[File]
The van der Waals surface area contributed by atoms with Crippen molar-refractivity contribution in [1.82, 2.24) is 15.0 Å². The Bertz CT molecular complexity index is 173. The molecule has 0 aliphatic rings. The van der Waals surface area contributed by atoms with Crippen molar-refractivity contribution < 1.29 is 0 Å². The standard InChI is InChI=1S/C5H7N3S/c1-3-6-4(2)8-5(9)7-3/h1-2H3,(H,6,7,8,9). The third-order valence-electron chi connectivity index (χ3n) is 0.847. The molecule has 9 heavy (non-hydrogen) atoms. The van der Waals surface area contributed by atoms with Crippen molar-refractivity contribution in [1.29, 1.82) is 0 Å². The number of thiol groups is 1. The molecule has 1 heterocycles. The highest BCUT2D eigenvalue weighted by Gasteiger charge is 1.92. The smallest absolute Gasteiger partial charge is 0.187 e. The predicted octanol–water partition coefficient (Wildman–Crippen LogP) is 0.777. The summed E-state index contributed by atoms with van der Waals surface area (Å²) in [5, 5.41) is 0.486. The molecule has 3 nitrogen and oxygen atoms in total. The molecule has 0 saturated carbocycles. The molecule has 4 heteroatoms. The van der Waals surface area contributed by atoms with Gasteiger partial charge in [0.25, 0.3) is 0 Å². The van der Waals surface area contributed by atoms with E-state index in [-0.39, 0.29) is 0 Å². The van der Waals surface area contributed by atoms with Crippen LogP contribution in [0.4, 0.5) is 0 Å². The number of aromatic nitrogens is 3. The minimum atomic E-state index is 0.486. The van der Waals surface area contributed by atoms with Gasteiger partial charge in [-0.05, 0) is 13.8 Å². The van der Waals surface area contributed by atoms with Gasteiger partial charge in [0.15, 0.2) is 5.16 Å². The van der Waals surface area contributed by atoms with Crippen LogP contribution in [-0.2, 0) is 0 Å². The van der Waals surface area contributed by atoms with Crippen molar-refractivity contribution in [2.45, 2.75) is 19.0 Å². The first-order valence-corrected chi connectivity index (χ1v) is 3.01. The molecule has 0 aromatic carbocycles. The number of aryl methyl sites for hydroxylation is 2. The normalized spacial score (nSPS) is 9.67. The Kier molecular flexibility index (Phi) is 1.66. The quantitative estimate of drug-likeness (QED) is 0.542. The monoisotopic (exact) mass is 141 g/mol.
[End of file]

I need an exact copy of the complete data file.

The van der Waals surface area contributed by atoms with Crippen molar-refractivity contribution in [1.82, 2.24) is 15.0 Å². The Bertz CT molecular complexity index is 173. The molecule has 0 aliphatic rings. The van der Waals surface area contributed by atoms with Crippen molar-refractivity contribution < 1.29 is 0 Å². The standard InChI is InChI=1S/C5H7N3S/c1-3-6-4(2)8-5(9)7-3/h1-2H3,(H,6,7,8,9). The third-order valence-electron chi connectivity index (χ3n) is 0.847. The molecule has 9 heavy (non-hydrogen) atoms. The van der Waals surface area contributed by atoms with Crippen molar-refractivity contribution in [1.29, 1.82) is 0 Å². The number of thiol groups is 1. The molecule has 1 heterocycles. The highest BCUT2D eigenvalue weighted by Gasteiger charge is 1.92. The smallest absolute Gasteiger partial charge is 0.187 e. The predicted octanol–water partition coefficient (Wildman–Crippen LogP) is 0.777. The summed E-state index contributed by atoms with van der Waals surface area (Å²) in [5, 5.41) is 0.486. The molecule has 3 nitrogen and oxygen atoms in total. The molecule has 0 saturated carbocycles. The molecule has 4 heteroatoms. The van der Waals surface area contributed by atoms with Gasteiger partial charge in [0.25, 0.3) is 0 Å². The van der Waals surface area contributed by atoms with E-state index in [-0.39, 0.29) is 0 Å². The van der Waals surface area contributed by atoms with Crippen LogP contribution in [0.4, 0.5) is 0 Å². The number of aromatic nitrogens is 3. The minimum atomic E-state index is 0.486. The van der Waals surface area contributed by atoms with Gasteiger partial charge in [-0.05, 0) is 13.8 Å². The van der Waals surface area contributed by atoms with Gasteiger partial charge in [0.15, 0.2) is 5.16 Å². The van der Waals surface area contributed by atoms with Crippen LogP contribution in [-0.2, 0) is 0 Å². The van der Waals surface area contributed by atoms with Crippen molar-refractivity contribution in [2.45, 2.75) is 19.0 Å². The first-order valence-corrected chi connectivity index (χ1v) is 3.01. The molecule has 0 aromatic carbocycles. The number of aryl methyl sites for hydroxylation is 2. The normalized spacial score (nSPS) is 9.67. The Kier molecular flexibility index (Phi) is 1.66. The quantitative estimate of drug-likeness (QED) is 0.542. The monoisotopic (exact) mass is 141 g/mol.